Abdelatif Jouahri, governor of the Central Bank of Morocco, shares his thoughts regarding the strengths of the bank and the Moroccan economy. Editor’s note: This interview was conducted prior to recent disasters in the region. Our sympathies are with the people of Morocco and Libya as they seek to recover.
Global Finance: How is Morocco’s economy in 2023?
Abdelatif Jouahri: The Moroccan economy shows signs of improvement after a challenging year in 2022. The consequences of the conflict in Ukraine, combined with a severe drought, created significant difficulties for us. However, recent data suggests an uptick. Notwithstanding considerable efforts by the government to support businesses, households and social programs, fiscal deficit and national debt remain manageable. The kingdom continues to perform well on its external balance thanks to phosphate exports, international tourism and robust remittance inflows from Moroccans abroad.
Bank Al-Maghrib’s official reserves also remain at a comfortable level. Since last year, and like many countries worldwide, Morocco’s inflation has reached levels not seen in decades. Bank Al-Maghrib has had to tighten its monetary policy since September 2022, gradually raising the policy rate by 150 basis points. Inflation has started to decline steadily from its 10.1% peak in February but remains above our price stability goals. Despite recent external shocks that have exposed economic vulnerabilities and affected certain population segments, Morocco has demonstrated remarkable resilience attributed to its economic diversification strategy, reforms implemented over the past two decades, and proactive government actions.
GF: What are the main challenges you face today?
Jouahri: Our primary challenge is battling inflation, and while significant progress has been made, fine-tuning monetary policies remains a complex task, especially in a context of high global uncertainty. Excessive tightening could harm growth and employment, but premature loosening could entail even higher costs. Tightening monetary policy also has an impact on overall financial stability. The recent increases in interest rates could unveil vulnerabilities and emphasize the need for vigilance.
In January 2018, the Moroccan monetary authorities also gradually transitioned to a more flexible exchange rate regime to enhance resilience and competitiveness. Despite recent economic shocks, this transition is going smoothly, but further progress depends on the return of macroeconomic stability and lower inflation. Climate change is another challenge affecting the central bank’s missions, especially regarding financial stability. We must adapt and adjust our instruments and policies to mitigate the effects of this new but very tangible reality. Other concerns include the rise of economic sovereignism, risks and opportunities associated with digital transformation, cybersecurity and data protection. In our view, the unique environment we stand in today requires coordinated monetary and fiscal policies at the national level and strengthened international cooperation.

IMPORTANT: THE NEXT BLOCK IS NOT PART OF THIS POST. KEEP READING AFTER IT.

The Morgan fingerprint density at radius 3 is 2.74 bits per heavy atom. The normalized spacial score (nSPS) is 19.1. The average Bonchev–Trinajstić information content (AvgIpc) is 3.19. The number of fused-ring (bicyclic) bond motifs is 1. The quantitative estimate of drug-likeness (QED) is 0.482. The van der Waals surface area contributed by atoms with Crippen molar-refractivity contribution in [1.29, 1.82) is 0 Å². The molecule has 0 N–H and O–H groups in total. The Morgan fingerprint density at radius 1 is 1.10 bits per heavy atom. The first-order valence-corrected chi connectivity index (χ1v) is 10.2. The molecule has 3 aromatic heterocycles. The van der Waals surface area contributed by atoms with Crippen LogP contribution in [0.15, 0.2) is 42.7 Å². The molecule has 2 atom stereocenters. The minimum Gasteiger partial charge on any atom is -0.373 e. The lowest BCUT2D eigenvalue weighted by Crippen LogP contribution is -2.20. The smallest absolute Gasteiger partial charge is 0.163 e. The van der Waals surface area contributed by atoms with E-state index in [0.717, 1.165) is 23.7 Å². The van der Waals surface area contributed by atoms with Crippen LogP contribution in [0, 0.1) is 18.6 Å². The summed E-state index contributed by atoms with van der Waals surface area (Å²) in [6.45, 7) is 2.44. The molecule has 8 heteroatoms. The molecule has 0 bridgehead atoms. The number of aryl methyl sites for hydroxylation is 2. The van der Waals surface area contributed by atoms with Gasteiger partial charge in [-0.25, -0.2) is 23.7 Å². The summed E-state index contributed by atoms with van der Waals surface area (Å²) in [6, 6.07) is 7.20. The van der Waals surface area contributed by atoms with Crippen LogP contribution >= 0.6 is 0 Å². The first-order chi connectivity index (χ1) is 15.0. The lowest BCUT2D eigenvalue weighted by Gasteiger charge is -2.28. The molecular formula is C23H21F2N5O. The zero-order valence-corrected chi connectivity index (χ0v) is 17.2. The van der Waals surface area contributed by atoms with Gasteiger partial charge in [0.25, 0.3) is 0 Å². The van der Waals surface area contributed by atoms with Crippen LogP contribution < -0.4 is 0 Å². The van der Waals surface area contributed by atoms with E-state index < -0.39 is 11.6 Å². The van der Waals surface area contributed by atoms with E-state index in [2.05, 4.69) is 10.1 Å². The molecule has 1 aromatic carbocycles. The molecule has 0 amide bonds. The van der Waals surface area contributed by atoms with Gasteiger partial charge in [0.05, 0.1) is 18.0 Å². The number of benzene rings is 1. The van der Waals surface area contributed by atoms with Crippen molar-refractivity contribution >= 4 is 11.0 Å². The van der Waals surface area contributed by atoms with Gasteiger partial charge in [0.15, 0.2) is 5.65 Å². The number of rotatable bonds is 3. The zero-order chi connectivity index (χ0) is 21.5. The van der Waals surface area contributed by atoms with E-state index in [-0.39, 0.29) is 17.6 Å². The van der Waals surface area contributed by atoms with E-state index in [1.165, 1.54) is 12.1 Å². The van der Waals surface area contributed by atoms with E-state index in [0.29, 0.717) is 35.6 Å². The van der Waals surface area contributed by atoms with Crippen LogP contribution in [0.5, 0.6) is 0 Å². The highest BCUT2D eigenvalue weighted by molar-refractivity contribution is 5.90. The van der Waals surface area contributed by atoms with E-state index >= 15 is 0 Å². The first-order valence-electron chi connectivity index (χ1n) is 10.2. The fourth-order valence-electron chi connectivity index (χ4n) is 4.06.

GF: What are the key strengths of the Moroccan economy?
Jouahri: Morocco’s principal assets are political stability and robust state institutions. These factors are fundamental pillars of strength in today’s complex international and regional geopolitical environment. Morocco also has a longstanding commitment to open and outward-looking economic policies. In recent years, we saw a proliferation of free trade agreements, new partnerships, and enhanced collaboration with the rest of the African continent. Over the past two decades, Morocco has also undertaken substantial investments to develop world-class infrastructure. The country can now boast a modern and efficient network of airports, ports, highways, and railways, making it a strategic regional hub.
Over the same period, Morocco laid the groundwork for developing its financial system, giving Bank Al-Maghrib the necessary autonomy and independence to carry out its mission effectively. As a result, Morocco has a robust and resilient banking system that performs domestically and on international markets, with Moroccan banks present in over 36 countries across Africa, Europe and Asia.
Morocco follows an ambitious reform agenda combined with sound macroeconomic policies to encourage investment. The kingdom is now a major world player in various sectors, including the automotive and aerospace industries. Morocco has also been at the forefront of the global transition toward renewable energies. Our long-term policy choices yield results and have made Morocco a credible international business partner. In the last few months, the kingdom was removed from the gray lists of the Financial Action Task Force [FATF] and the EU and secured a flexible credit line from the International Monetary Fund [IMF]. We are now getting ready to welcome the IMF and World Bank annual meetings in Marrakech.